The Economist's globe-spanning scope, comprehensive analysis, and crushing, unflinching grasp on world economics make it required reading for people, people persons, and people-shaped cacti looking to stay up-to-date on world news, politics, and business. In addition to the weekly publications—including the magazine's 20+ Special Reports and its Technology Quarterly—subscribers to The Economist also receive special benefits, such as The World in 2012, a special annual volume that predicts trends for the coming year. Subscribers also get unrestricted access to the online site, with a fully searchable archive dating back to the Neolithic Internet era (1997), as well as free access to The Economist in audio, which includes the option to listen to digital recordings of all print articles or to download them as a weekly podcast. For updates on the go or “on the sitting down on a park bench enjoying the scenery,” access The Economist on an iPhone or iPad—every photo, article, and chart is delivered to subscribers' devices by Thursday at 4 p.m. EST.
Before students’ fingers even get to know the coolness of clay, just entering Ka'ala Clay and Coffee Bar is already a feast for the senses. The aroma of fresh-ground coffee emanates from the coffee bar. A bright yellow studio pleases the eyes. The whir of pottery wheels signals the creation of new bowls or vases. For the uninitiated or artists seeking new inspiration, its group or private classes focus on the intricacies of throwing clay as well as hand-building techniques and glazing. Artists can also rent out spaces where they can work on personal projects, the value of which Ka’ala’s artist owners know well: Tzaddi Pearce is a potter with more than 10 years of experience, and Matt Pearce is a potter and photographer.
Fire dancers, fireworks and all-night tunes can only mean one thing—it’s the New Year’s Eve “Party of the Year," top-rated by the Honolulu Pulse in 2012 and 2013. Divided into different zones, the party offers more than 20 live bands—including national recording artists The Cataracs—and DJs that pump out hits throughout the evening. Partiers enjoy entertainment such as food trucks, beer gardens, an LED ferris wheel, and carnival games. Hourly fireworks shows lead up to the big finish, a $25K display set to help ring in the new year at midnight.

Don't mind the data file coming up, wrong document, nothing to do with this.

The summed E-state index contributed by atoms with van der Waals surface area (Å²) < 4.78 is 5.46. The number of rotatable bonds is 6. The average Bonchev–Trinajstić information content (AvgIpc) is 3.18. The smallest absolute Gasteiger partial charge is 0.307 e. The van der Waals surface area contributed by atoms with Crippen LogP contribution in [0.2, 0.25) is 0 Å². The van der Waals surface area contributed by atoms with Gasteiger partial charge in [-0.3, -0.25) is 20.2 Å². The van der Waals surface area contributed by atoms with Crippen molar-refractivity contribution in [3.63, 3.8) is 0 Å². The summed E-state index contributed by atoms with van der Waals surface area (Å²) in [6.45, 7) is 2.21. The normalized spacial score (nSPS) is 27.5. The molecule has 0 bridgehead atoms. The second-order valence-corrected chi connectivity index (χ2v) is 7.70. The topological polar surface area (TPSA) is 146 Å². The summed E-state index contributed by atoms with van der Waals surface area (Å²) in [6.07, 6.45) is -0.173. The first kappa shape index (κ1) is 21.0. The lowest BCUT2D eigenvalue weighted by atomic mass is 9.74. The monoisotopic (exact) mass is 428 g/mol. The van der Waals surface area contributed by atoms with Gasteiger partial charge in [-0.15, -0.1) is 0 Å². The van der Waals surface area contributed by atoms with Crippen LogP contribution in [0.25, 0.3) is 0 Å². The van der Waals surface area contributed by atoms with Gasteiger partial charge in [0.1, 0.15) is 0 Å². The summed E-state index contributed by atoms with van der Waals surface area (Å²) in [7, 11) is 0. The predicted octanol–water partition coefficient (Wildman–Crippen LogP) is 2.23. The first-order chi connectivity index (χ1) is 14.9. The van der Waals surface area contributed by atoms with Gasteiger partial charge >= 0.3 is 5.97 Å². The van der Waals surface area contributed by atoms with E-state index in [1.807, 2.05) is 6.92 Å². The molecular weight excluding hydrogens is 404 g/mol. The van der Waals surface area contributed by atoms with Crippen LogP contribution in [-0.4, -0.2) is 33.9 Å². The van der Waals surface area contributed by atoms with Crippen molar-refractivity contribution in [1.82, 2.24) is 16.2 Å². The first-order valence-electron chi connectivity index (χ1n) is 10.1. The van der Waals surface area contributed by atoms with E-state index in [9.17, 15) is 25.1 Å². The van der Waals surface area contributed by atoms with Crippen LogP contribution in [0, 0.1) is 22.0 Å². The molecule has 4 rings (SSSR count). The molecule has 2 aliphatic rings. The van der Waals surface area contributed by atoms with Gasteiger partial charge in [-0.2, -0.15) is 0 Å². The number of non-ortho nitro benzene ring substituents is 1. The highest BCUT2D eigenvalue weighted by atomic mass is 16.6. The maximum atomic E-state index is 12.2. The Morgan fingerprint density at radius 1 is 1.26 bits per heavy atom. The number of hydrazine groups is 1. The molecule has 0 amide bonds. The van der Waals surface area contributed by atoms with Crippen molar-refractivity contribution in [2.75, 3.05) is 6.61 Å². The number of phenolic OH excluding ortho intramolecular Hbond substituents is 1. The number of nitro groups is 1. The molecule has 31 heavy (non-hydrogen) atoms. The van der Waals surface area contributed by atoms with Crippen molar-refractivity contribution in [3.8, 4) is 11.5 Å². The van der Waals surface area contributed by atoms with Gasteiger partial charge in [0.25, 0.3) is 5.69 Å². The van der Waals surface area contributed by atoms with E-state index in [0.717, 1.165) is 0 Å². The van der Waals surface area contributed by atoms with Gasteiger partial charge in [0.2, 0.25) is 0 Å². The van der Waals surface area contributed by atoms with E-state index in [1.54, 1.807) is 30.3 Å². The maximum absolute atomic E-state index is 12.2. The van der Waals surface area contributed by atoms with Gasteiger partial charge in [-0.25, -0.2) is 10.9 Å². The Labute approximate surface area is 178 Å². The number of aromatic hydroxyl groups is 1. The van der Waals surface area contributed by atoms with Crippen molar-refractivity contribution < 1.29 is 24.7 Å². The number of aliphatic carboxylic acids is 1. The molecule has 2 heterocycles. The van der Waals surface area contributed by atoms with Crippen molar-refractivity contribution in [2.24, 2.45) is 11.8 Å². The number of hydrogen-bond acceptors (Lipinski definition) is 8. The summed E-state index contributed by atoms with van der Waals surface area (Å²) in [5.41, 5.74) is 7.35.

Designed to recreate Hawaii's native volcanic rock and its thrilling climbs, a multitude of climbing surfaces erupt throughout Volcanic Rock Gym's 3,000 square feet. From 16 feet in the air, a large top-out boulder hangs over an expanse of traversing walls, campus boards, and safety mats. Traditionalists can scale a vertical wall with the reassurance of a physical anchor on the top-rope routes, and rebellious climbers and mountain-goat impersonators can attempt the crack-climbing walls and bouldering façades. In addition, curious spelunkers can explore the bouldering cave, negotiating its ceiling holds and stubborn bats to emerge back in the gym from a massive overhang. Climbing routes change every month to present new climbing challenges and dissuade cheaters from memorizing all the foothold nibs before testing their climbing prowess.
Natural bamboo and wood fences surround the miniature fairways of Jungle River Mini Golf, whose aptly named course pits putters against a slew of jungle-themed obstacles. Like rainforest explorers, groups of golfers hack through the wild landscape, forgoing machetes for colorful putters or spring-loaded spatulas sized to accommodate guests of all ages. Monkeypod trees, palms, crotons, and banana plants drape over the course, framing many attractions including sculptures of friendly gorillas and dinosaurs emerging from tar pits. The course also features large bridges and waterfalls that meander throughout to create sharp turns and contoured greens.
Glow Hawaii Glow is not about how fast you run—it's about how brightly you shine. The 5K race decks out participants in glowing accessories, and encourages them to wear white clothing so that the course's black-lights have a dazzling effect. At every kilometer of the race, a different surprise or obstacle illuminates runners. And, because these areas are "party zones", participants can jog, walk, or dance along on their surfboard, so long as they reflect the celebratory spirit of the event. After the race, an after-party keeps the glow going with music and luminous decorations.